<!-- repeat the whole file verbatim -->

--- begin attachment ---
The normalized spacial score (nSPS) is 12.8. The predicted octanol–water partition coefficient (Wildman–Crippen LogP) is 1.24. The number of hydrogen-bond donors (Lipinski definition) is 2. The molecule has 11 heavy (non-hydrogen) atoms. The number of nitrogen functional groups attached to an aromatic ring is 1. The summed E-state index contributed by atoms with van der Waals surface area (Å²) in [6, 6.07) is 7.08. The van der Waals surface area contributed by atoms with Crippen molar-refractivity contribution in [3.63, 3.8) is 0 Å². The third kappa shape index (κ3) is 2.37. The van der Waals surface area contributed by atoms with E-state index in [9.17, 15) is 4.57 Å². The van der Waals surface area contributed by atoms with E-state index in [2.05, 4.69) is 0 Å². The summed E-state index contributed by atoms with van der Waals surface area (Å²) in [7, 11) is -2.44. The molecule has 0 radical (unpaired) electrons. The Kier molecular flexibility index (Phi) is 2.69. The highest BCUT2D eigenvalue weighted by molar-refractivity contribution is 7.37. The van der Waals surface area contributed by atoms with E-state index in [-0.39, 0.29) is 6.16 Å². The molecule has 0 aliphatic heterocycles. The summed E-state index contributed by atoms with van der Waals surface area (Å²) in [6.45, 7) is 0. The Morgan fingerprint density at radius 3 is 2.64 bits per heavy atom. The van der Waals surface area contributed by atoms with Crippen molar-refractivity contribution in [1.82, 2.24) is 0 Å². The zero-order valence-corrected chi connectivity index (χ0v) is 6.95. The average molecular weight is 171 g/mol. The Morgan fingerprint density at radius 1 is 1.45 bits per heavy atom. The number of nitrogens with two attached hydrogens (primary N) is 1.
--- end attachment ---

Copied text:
The normalized spacial score (nSPS) is 12.8. The predicted octanol–water partition coefficient (Wildman–Crippen LogP) is 1.24. The number of hydrogen-bond donors (Lipinski definition) is 2. The molecule has 11 heavy (non-hydrogen) atoms. The number of nitrogen functional groups attached to an aromatic ring is 1. The summed E-state index contributed by atoms with van der Waals surface area (Å²) in [6, 6.07) is 7.08. The van der Waals surface area contributed by atoms with Crippen molar-refractivity contribution in [3.63, 3.8) is 0 Å². The third kappa shape index (κ3) is 2.37. The van der Waals surface area contributed by atoms with E-state index in [9.17, 15) is 4.57 Å². The van der Waals surface area contributed by atoms with E-state index in [2.05, 4.69) is 0 Å². The summed E-state index contributed by atoms with van der Waals surface area (Å²) in [7, 11) is -2.44. The molecule has 0 radical (unpaired) electrons. The Kier molecular flexibility index (Phi) is 2.69. The highest BCUT2D eigenvalue weighted by molar-refractivity contribution is 7.37. The van der Waals surface area contributed by atoms with E-state index in [-0.39, 0.29) is 6.16 Å². The molecule has 0 aliphatic heterocycles. The summed E-state index contributed by atoms with van der Waals surface area (Å²) in [6.45, 7) is 0. The Morgan fingerprint density at radius 3 is 2.64 bits per heavy atom. The van der Waals surface area contributed by atoms with Crippen molar-refractivity contribution in [1.82, 2.24) is 0 Å². The zero-order valence-corrected chi connectivity index (χ0v) is 6.95. The average molecular weight is 171 g/mol. The Morgan fingerprint density at radius 1 is 1.45 bits per heavy atom. The number of nitrogens with two attached hydrogens (primary N) is 1.